90% of 524 cases of dog heart disease involved grain-free

The U.S. Food and Drug Administration (FDA) released that information and more in an update to their investigation into canine dilated cardiomyopathy (DCM) cases correlated to certain grain-free dog foods.

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(gogian | BigStock.com)
(gogian | BigStock.com)

Ninety-three percent of the 524 reported cases of a specific heart disease in dogs, dilated cardiomyopathy (DCM), involved dog foods made with peas and/or lentils, while 90% of the afflicted dogs had eaten diets labeled as grain-free. A smaller proportion contained potatoes. The U.S. Food and Drug Administration (FDA) released that information and more in an update to their investigation into canine dilated cardiomyopathy (DCM) cases correlated to certain grain-free dog foods. Between January 1, 2014 and April 30, 2019, the FDA received 524 reports of DCM, some involving multiple pets.

Most frequent ingredients or characteristics of DCM-related dog diets

  1. Grain-free – 91%
  2. Peas and/or lentils – 93%
  3. Peas – 89%
  4. Lentils – 62%
  5. Potatoes/ Sweet Potatoes – 42%

No causation found between dog food ingredients and DCM

While the FDA has found these correlations, they have found no causality. Thousands of dogs have eaten the same diets as the dogs stricken with DCM, to no ill effect. FDA lab analysis of grain-free versus conventional dog foods revealed little difference in levels of minerals, amino acids, taurine, protein or other nutrients.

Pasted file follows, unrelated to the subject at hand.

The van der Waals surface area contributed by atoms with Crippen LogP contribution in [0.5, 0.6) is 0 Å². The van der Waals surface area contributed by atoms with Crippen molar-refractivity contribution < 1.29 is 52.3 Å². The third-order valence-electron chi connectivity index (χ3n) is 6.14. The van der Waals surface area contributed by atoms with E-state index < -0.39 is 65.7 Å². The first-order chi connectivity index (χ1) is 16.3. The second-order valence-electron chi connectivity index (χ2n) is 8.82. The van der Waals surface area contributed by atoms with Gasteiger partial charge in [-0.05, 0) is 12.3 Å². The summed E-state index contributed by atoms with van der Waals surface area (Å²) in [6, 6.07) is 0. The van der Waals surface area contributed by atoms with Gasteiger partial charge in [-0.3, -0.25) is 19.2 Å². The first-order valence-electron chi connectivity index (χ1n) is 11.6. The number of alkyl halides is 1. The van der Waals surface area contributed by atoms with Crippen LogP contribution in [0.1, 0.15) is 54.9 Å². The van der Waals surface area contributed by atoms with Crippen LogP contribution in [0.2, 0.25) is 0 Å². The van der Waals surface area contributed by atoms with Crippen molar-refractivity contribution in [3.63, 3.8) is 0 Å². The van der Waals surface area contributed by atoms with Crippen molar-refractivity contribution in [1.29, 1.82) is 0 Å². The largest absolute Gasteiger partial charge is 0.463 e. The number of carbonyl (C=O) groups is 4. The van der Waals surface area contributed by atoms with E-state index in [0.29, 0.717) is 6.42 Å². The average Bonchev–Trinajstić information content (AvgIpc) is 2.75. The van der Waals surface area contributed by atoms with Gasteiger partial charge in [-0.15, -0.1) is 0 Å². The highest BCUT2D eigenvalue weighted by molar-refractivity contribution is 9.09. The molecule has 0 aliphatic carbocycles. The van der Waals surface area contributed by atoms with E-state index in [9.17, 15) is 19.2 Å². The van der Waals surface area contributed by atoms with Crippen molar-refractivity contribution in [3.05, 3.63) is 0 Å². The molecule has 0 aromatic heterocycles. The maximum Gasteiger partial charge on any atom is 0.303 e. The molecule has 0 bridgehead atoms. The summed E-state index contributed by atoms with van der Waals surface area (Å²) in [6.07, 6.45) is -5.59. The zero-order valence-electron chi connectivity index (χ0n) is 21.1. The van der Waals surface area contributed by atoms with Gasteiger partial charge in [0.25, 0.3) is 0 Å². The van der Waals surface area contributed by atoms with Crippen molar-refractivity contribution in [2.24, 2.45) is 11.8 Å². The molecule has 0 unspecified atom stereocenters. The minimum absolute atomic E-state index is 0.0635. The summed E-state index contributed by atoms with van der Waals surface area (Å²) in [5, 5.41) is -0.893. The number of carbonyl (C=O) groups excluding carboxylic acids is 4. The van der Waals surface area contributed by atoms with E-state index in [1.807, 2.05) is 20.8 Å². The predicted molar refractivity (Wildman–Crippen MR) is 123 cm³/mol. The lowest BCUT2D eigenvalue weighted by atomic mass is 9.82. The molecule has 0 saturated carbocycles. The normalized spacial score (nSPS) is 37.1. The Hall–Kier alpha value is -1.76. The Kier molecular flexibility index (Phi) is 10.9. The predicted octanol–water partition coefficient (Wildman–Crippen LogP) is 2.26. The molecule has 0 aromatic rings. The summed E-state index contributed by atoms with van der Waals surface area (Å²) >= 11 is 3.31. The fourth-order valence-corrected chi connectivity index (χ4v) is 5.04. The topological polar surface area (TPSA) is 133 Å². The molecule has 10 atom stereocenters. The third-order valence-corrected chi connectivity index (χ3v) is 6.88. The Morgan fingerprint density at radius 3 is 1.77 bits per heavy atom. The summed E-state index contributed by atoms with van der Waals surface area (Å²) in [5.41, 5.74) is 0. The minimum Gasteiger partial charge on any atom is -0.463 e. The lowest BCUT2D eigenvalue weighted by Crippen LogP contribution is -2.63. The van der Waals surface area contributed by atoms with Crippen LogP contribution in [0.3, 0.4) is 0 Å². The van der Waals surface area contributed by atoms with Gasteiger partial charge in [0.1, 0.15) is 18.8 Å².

“Another puzzling aspect of the recent spike in DCM cases is that they have occurred just in the last few years,” wrote FDA officials in the update. “The FDA is working with the pet food industry to better understand whether changes in ingredients, ingredient sourcing, processing or formulation may have contributed to the development of DCM."

Pet food trade group reaction

“The Pet Food Institute (PFI) agrees with statements from the U.S. Food & Drug Administration (FDA) that this is a complex issue with many factors requiring scientific evaluation,” PFI President and CEO Dana Brooks said in a press release. “PFI members are collaborating internally and sharing relevant information for scientific analysis as we work together to expand the understanding of any potential connection between DCM and diet.”

FDA determination of grain-free dog foods

FDA agents examined dog food labels to determine whether the product contained corn, soy, wheat, rice, barley or other grains, and whether the products contained peas, other lentils including chickpeas and beans, or potatoes (including sweet potatoes).

Animal protein sources in the reported diets included a wide range of conventional and novel dog food ingredients. The most were chicken lamb and fish. Less frequently encountered dog food proteins sources included kangaroo, bison and duck. No one animal protein source was predominant.

In July 2018, the U. S. Food and Drug Administration alerted pet owners and veterinary professionals about reports of canine dilated cardiomyopathy (DCM) in dog breeds without genetic predispositions to the disease. Although not associated by heredity, the dogs did share a common factor. They frequently ate dog foods containing peas, lentils, other legume seeds, or potatoes as main ingredients. 

High levels of legumes or potatoes appear in diets labeled as grain-free, which the FDA pointed out in their warning, but it remains unknown how these ingredients are linked to cases of DCM.

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